At the crest of the Saddle Road, you’re at ~6500 feet and the view of Mauna Kea is quite stunning. The wind was so fierce here, that we watched birds struggle to do more than fly in place. And, the temperature went from a balmy mid-70s to the lower 60s. Bit of a change when you’re used to wearing shorts and t-shirts. At the crest is the Pu’u Huluhulu cinder cone…which translates to hairy hill. And, that’s pretty much what it looks like in amongst this otherwise barren landscape. It’s one of the only locations in that area that has soil, so it’s sort of a green lump of a hill on a rocky terrain. It is also the home of Hawaii’s worst toilet. Imagine, if you dare, a toilet you can smell from thirty feet away. Luckily, I only had to do #1, but I was sorely tempted to challenge the anger of the gods and do my business on their hairy hill. I thought better of it, given the fact that we still had a significant ascent ahead of us (if you’re going to piss off the gods, do it after you visit their house, not before).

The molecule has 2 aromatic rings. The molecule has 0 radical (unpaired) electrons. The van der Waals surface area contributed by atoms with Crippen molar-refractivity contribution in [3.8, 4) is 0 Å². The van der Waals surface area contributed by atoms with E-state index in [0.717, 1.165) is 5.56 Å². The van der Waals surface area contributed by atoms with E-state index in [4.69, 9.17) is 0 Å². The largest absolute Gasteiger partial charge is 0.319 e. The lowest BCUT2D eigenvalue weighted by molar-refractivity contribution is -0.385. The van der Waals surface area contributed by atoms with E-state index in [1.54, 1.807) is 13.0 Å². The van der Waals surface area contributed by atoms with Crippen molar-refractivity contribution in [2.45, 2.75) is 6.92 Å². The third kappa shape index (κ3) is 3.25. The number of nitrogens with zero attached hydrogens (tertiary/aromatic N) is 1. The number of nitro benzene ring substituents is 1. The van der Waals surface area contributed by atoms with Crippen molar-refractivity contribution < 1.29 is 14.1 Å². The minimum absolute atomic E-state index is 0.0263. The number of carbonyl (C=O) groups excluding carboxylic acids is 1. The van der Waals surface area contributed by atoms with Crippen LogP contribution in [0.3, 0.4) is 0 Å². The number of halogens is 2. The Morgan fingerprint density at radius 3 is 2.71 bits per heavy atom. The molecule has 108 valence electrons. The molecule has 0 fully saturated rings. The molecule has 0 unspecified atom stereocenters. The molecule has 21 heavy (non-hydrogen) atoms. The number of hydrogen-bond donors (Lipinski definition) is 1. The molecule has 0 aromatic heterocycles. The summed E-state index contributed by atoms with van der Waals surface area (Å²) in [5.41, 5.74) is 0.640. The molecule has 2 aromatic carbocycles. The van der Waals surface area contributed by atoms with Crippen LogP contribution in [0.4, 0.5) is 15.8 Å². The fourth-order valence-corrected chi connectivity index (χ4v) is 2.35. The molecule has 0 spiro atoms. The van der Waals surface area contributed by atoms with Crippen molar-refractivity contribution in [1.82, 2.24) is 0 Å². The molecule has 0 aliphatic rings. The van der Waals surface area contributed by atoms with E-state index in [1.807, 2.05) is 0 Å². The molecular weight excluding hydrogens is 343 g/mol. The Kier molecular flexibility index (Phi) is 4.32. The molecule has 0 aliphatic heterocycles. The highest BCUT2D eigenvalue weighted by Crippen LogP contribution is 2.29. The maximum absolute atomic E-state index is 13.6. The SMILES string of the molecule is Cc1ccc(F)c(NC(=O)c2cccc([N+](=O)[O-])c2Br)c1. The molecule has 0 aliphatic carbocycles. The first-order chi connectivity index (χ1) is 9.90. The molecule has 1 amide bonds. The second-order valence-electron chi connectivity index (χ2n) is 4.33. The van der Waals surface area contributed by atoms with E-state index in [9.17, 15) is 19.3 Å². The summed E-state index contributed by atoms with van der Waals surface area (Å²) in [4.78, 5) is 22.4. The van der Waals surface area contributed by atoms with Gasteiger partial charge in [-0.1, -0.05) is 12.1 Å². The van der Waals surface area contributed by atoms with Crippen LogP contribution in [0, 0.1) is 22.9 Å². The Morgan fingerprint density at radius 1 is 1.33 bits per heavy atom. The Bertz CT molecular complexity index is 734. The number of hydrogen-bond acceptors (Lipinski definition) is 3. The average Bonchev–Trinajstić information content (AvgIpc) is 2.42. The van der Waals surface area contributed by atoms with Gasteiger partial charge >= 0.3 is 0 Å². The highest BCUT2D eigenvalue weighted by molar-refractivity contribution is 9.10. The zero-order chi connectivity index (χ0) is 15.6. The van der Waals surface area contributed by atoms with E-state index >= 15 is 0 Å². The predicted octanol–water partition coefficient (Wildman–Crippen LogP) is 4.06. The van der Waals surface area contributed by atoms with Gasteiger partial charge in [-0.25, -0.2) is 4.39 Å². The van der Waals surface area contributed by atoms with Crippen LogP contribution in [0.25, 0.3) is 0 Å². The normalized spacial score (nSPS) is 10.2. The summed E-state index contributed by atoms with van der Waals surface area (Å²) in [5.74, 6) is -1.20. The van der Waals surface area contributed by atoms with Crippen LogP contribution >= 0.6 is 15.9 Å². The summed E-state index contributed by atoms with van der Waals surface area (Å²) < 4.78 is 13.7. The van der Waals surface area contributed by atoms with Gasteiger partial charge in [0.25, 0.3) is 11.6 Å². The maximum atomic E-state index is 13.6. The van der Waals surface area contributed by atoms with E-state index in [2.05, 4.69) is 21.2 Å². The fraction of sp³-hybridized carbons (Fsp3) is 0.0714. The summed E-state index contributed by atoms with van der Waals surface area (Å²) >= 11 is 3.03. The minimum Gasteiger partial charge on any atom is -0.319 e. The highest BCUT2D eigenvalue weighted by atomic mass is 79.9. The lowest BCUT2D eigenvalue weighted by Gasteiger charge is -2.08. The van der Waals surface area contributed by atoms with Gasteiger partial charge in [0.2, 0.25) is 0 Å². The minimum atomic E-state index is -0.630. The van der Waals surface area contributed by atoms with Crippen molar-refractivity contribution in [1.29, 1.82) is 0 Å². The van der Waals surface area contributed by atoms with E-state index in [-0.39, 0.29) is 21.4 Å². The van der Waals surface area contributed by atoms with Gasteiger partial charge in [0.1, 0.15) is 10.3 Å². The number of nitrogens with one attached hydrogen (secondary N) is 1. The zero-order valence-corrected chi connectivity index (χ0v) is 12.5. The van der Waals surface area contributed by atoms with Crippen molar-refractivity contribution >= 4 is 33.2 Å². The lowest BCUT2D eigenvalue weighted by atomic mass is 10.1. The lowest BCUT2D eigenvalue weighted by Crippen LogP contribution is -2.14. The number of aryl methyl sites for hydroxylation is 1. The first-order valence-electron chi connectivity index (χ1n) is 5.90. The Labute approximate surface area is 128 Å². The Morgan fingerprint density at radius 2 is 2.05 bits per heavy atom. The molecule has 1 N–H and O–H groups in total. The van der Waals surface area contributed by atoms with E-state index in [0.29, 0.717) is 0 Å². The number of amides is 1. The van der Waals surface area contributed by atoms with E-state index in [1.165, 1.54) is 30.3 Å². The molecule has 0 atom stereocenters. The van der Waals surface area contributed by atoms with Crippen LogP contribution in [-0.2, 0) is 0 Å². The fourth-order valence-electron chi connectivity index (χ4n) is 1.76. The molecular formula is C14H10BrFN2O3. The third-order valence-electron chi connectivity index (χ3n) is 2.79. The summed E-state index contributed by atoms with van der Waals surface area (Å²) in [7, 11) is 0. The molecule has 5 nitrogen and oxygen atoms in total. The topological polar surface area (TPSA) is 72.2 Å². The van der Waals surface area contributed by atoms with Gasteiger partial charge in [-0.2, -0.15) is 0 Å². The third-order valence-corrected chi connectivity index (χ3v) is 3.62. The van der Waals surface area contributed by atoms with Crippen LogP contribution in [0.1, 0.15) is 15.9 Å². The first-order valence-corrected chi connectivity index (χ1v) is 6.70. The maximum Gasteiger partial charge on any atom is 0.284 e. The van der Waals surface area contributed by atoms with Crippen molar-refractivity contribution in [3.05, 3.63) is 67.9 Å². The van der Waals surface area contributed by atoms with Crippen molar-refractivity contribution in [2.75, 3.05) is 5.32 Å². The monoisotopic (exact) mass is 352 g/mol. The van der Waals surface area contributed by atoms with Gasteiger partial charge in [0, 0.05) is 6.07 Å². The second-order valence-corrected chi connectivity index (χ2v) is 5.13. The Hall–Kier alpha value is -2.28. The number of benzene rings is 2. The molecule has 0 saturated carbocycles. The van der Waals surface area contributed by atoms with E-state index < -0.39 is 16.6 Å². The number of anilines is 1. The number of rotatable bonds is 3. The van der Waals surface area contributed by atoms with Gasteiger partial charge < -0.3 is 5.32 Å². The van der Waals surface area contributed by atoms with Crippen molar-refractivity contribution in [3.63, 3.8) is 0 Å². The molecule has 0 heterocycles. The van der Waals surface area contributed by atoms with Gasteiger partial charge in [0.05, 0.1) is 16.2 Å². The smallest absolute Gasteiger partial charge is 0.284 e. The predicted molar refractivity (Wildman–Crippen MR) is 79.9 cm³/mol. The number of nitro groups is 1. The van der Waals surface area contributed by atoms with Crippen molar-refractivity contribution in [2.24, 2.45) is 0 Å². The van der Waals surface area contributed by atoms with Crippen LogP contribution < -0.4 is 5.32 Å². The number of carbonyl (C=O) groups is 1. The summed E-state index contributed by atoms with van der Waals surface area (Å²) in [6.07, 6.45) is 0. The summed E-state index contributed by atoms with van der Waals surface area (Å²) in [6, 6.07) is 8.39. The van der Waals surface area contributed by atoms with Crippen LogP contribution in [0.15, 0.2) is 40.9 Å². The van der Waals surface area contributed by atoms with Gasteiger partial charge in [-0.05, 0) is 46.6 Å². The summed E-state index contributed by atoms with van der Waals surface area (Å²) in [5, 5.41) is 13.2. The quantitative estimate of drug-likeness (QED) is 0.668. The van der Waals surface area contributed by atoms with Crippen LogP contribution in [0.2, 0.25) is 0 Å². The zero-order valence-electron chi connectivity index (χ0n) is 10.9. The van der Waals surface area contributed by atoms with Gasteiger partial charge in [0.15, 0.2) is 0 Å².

After we chased down the tour bus that passed us by, we started our tour by having a rustic meal (stew and cornbread) at an old abandoned sheep farm on the side of the mountain. It gave us a chance to meet some of our fellow tour mates. While in Hawaii, you are sure to meet folks from all over the world. You can usually pick them out by the fact that they are (A) at a tourist attraction, (B) carrying a camera, or (C) pale. While on this particular tour, we met people from California, Germany, and Washington D.C.